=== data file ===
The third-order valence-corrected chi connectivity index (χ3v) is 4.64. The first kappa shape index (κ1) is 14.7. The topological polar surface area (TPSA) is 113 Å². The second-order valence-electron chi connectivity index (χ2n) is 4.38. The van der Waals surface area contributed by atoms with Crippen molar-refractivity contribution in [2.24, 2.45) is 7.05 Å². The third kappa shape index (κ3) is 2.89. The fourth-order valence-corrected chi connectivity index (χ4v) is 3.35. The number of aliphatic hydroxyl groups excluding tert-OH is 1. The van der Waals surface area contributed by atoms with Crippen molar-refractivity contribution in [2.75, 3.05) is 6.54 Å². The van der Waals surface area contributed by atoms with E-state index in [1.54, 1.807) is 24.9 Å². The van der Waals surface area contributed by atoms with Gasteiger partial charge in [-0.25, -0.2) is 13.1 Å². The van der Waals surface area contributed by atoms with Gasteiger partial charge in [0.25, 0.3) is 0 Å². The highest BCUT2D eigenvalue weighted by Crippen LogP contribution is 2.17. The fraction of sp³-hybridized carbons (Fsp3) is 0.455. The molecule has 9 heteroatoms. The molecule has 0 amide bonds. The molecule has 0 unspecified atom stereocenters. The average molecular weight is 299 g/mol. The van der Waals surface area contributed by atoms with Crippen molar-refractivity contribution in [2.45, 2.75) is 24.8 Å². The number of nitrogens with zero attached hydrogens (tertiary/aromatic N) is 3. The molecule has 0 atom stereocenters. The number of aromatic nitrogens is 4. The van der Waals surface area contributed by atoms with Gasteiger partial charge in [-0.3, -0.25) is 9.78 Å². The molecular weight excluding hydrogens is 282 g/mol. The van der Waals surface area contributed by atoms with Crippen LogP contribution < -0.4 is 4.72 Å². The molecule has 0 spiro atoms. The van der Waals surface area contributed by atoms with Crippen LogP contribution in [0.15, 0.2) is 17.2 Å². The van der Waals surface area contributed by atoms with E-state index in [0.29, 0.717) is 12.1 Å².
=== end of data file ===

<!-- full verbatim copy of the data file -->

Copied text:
The third-order valence-corrected chi connectivity index (χ3v) is 4.64. The first kappa shape index (κ1) is 14.7. The topological polar surface area (TPSA) is 113 Å². The second-order valence-electron chi connectivity index (χ2n) is 4.38. The van der Waals surface area contributed by atoms with Crippen molar-refractivity contribution in [2.24, 2.45) is 7.05 Å². The third kappa shape index (κ3) is 2.89. The fourth-order valence-corrected chi connectivity index (χ4v) is 3.35. The number of aliphatic hydroxyl groups excluding tert-OH is 1. The van der Waals surface area contributed by atoms with Crippen molar-refractivity contribution in [2.75, 3.05) is 6.54 Å². The van der Waals surface area contributed by atoms with E-state index in [1.54, 1.807) is 24.9 Å². The van der Waals surface area contributed by atoms with Gasteiger partial charge in [-0.25, -0.2) is 13.1 Å². The van der Waals surface area contributed by atoms with Gasteiger partial charge in [0.25, 0.3) is 0 Å². The highest BCUT2D eigenvalue weighted by Crippen LogP contribution is 2.17. The fraction of sp³-hybridized carbons (Fsp3) is 0.455. The molecule has 9 heteroatoms. The molecule has 0 amide bonds. The molecule has 0 unspecified atom stereocenters. The average molecular weight is 299 g/mol. The van der Waals surface area contributed by atoms with Crippen molar-refractivity contribution in [2.45, 2.75) is 24.8 Å². The number of nitrogens with zero attached hydrogens (tertiary/aromatic N) is 3. The molecule has 0 atom stereocenters. The number of aromatic nitrogens is 4. The van der Waals surface area contributed by atoms with Gasteiger partial charge in [-0.3, -0.25) is 9.78 Å². The molecular weight excluding hydrogens is 282 g/mol. The van der Waals surface area contributed by atoms with Crippen LogP contribution < -0.4 is 4.72 Å². The molecule has 0 spiro atoms. The van der Waals surface area contributed by atoms with Crippen LogP contribution in [0.15, 0.2) is 17.2 Å². The van der Waals surface area contributed by atoms with E-state index in [0.29, 0.717) is 12.1 Å².